Everyone—including Slate's John Dickerson—publishes a guide to watching the returns tonight. The NYT handily, albeit cornily, divides its guide up into easy-to-follow quick bites that could serve as a cheat sheet for what to watch out for as the night progresses. Those looking for more detail would do well to check out USAT's guide that delves deep into a few key states and explains why, for one night at least, you should care about what happens in places like Boone County, Mo. For its part, the WSJ posts a handy PDF viewing guide, which includes a few key Senate races, that could make you a hit at your election-night party.

Obsession with the election might be rampant, but the world keeps on turning. The WSJ fronts word that the Treasury Department is expanding its program to purchase stakes in banks and insurers to include a broad range of financial companies. The focus is on companies that might not fit the criteria for eligibility that was outlined by the Treasury but still provide financing to the broader economy and have been hit hard by the credit crisis. This means the government could end up owning a bigger slice of the American financial system than was previously envisioned. But the problem is, where would they draw the line? Many entities have asked for a piece of the $700 billion pie and any expansion of the program is bound to bring about complaints from those that were left out.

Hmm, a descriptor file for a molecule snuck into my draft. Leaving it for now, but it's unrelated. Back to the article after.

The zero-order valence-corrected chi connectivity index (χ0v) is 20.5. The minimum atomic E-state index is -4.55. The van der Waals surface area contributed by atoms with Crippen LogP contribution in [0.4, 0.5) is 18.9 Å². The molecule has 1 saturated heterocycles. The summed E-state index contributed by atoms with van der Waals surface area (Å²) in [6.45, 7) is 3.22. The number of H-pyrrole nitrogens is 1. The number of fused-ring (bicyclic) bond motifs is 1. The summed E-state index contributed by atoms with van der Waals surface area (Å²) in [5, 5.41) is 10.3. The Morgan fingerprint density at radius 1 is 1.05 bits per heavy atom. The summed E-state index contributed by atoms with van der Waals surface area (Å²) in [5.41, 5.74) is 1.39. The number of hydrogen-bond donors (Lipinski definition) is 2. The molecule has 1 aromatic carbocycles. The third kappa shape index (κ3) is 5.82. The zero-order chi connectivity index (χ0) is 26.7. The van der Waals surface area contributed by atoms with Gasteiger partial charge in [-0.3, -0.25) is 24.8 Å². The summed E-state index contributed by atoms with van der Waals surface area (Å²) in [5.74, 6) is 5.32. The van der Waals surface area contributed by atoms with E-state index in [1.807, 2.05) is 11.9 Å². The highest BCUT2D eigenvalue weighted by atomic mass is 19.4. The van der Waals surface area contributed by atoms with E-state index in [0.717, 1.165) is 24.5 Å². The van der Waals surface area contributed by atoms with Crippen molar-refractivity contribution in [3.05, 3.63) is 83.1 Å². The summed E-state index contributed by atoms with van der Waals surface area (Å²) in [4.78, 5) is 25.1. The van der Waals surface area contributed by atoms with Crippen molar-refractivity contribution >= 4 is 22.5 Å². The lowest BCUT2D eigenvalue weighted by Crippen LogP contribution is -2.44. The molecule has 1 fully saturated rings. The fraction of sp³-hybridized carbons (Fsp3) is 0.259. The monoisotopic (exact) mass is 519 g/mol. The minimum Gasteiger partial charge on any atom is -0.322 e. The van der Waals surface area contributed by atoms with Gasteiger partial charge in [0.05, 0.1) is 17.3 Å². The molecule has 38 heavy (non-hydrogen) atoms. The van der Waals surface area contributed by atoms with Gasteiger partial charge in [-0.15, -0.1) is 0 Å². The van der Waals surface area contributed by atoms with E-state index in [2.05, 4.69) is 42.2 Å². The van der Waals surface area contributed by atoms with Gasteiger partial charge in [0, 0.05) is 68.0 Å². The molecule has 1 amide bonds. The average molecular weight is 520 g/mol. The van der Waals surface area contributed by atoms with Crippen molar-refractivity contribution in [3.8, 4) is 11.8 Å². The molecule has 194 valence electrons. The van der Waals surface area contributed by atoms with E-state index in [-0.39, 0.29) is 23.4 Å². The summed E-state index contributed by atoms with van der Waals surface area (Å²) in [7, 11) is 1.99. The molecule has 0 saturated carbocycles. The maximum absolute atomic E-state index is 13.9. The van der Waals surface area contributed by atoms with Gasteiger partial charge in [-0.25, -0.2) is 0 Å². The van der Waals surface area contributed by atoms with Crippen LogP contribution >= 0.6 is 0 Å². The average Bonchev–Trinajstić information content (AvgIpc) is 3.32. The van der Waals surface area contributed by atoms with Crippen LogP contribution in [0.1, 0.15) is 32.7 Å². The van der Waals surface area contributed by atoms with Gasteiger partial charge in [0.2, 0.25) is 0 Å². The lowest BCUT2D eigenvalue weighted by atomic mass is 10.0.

The NYT goes inside with a look at how the entire process of selecting who gets government money is shrouded in secrecy. A committee of five government officials, with the help of a 40-member staff, reviews the applications and makes a decision based on criteria that have been kept secret. It obviously isn't easy to decide who gets to live, but the whole process is made much more complicated by the fact that decisions need to be made quickly.

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The NYT gets word that a local Afghan police chief and a local government official helped the Taliban carry out the well-coordinated attack on a remote American outpost in July that killed nine U.S. soldiers. The paper got a look at an internal military review that found evidence of this cooperation and reported that local villagers had repeatedly warned U.S. troops an attack was coming. Both officials were detained after the attack but quickly released and a spokesman for the Afghan Defense Ministry said American officials had never discussed these issues with them. The report doesn't assign blame to any commanders but makes clear that soldiers at the remote outpost were particularly vulnerable, partly because it took so long to settle on a site for the outpost that it gave insurgents plenty of time to organize an attack.